Surrendering a Pet
Many times, a pet is surrendered because the owner feels they have no other choice or is unaware of resources that can keep their pet in their home. We may be able to help you find alternatives to surrendering your beloved pet.
1. Staying Home is the Best Option for Your Pet
The best possible option is for your pet to stay with you. There are many resources available that could help you address medical or behavioral challenges. If you are facing financial hardship, programs exist to help you while you get back on your feet.
Alternatives and Resources
Many pet-related problems are solvable! Talk to our staff about your situation. Whether it’s a behavior concern, a housing issue or another kind of crisis, we’re here to help and advise you. BARCS has programs and resources in the following areas to help pet owners in crisis:
- Behavior issues
- Cost of medical care
- Cost of supplies/food
- Housing options
- Too many pets
- Spay and neuter needs
Please contact our resource center for help keeping your pet: firstname.lastname@example.org or (410) 396-4695.
Please NEVER let your pet loose on the street thinking it will have a better chance of survival. Animals are like humans and need food, shelter, water and care. On the street, they will suffer, starve and risk being injured by a car or malicious person.
If your pet is at the end of their life and you need assistance with euthanasia services, please click here.
2. The Second Best Option for Your Pet
The second best alternative is to find your pet another family through a process called “rehoming.” This is where your pet goes from your home directly to the home of their new family without a stop at the shelter.
Our partners at The Petco Foundation offer an online rehoming service called Adopt-A-Pet.com. On this site, you can fill out a profile about your pet and families looking to adopt can review it. Potential adopters will fill out an application, pay a small adoption fee to Adopt-A-Pet (that will later be donated to a shelter) and then a meeting will be coordinated. If you choose to list your pet elsewhere online (Craigslist, Facebook, etc.), make sure that you check references to ensure the person is responsible and ask that they reach back out to you in the event that they can no longer care for your pet.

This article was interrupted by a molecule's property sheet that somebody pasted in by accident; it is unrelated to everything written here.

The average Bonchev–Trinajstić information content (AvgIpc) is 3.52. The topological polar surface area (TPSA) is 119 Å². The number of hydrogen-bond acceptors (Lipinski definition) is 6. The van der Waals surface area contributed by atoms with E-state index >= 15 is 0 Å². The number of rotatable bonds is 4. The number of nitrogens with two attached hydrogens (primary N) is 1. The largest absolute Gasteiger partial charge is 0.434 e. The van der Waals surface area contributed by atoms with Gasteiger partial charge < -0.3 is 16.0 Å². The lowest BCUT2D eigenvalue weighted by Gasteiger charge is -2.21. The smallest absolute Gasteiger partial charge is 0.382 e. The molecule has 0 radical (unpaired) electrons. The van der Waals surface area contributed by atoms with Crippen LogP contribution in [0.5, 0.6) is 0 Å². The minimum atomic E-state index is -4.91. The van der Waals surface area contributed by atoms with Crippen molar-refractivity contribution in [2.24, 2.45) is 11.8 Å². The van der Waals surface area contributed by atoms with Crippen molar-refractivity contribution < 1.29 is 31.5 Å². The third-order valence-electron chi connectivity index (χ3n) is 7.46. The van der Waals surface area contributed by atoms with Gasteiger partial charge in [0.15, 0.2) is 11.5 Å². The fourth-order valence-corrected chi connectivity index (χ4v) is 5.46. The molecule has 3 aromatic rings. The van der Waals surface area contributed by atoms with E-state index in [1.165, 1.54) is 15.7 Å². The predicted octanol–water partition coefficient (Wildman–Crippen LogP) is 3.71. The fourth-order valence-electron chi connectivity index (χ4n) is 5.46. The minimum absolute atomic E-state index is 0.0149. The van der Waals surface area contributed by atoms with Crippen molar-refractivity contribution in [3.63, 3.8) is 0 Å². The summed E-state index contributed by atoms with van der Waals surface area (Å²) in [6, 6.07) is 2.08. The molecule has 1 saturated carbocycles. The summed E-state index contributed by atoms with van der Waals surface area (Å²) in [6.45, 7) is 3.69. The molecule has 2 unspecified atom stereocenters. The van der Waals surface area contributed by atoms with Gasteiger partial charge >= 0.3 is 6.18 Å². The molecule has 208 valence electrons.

3. The Last Resort: Surrendering Your Pet
The last option is for you to turn your pet into our shelter. BARCS requires scheduled appointments for animal surrender in an effort to better serve the public and public pets. This new program will not change BARCS’ status as Baltimore City’s only open admission shelter but is a benefit to pet owners in need of surrendering their animals. Surrender by appointment marks an end to long lines, long wait times and the crowded and chaotic over the counter process where animals are turned over to BARCS with little detailed information being exchanged. This new process will help determine the best option for both the pet and owner.
This program provides owners with new, convenient and extended appointment hours, high quality service and the critical attention necessary to make the most informed decision about their pet’s future.
To make an appointment, please call (410) 396-4695 or send an email to email@example.com.
Bringing in Stray Animals
Too often owners lose their pets and never reunite with them. Please visit our Lost and Found page to learn more about what you can do to prevent a loss. Per state law, a shelter must hold a stray animal for three business days for an owner to attempt to find it. After that time, the animal may be placed up for adoption, sent to rescue or euthanized if not reclaimed by its owner.
If you find a stray animal, please either hold onto it while helping to look for its owner (with posters, photos on local lost and found Facebook groups, etc.) or take it to the shelter in the county where you found it. This will help aid the owner in finding their pet.
BARCS accepts walk-ins for stray animals and animals with a medical emergency when an appointment is not an option for the finder. Our walk-in hours are weekdays from 2-5 p.m. and weekends from 11-3 p.m.
I'm Seeing Outdoot Cats in My Neighborhood
If you see un-owned cats roaming outside, help us get them spayed/neutered and vaccinated by contacting our Community Cats Program. The TNR process (trap, neuter, return) will help lower the population of outdoor cats. If you need help with outdoor cats in Baltimore City, please contact us at firstname.lastname@example.org or (443) 240-8530 or the Maryland Feline Society at email@example.com.
Found a Kitten?
Click here for guidelines on the best actions to take when you find a stray kitten or litters of kittens.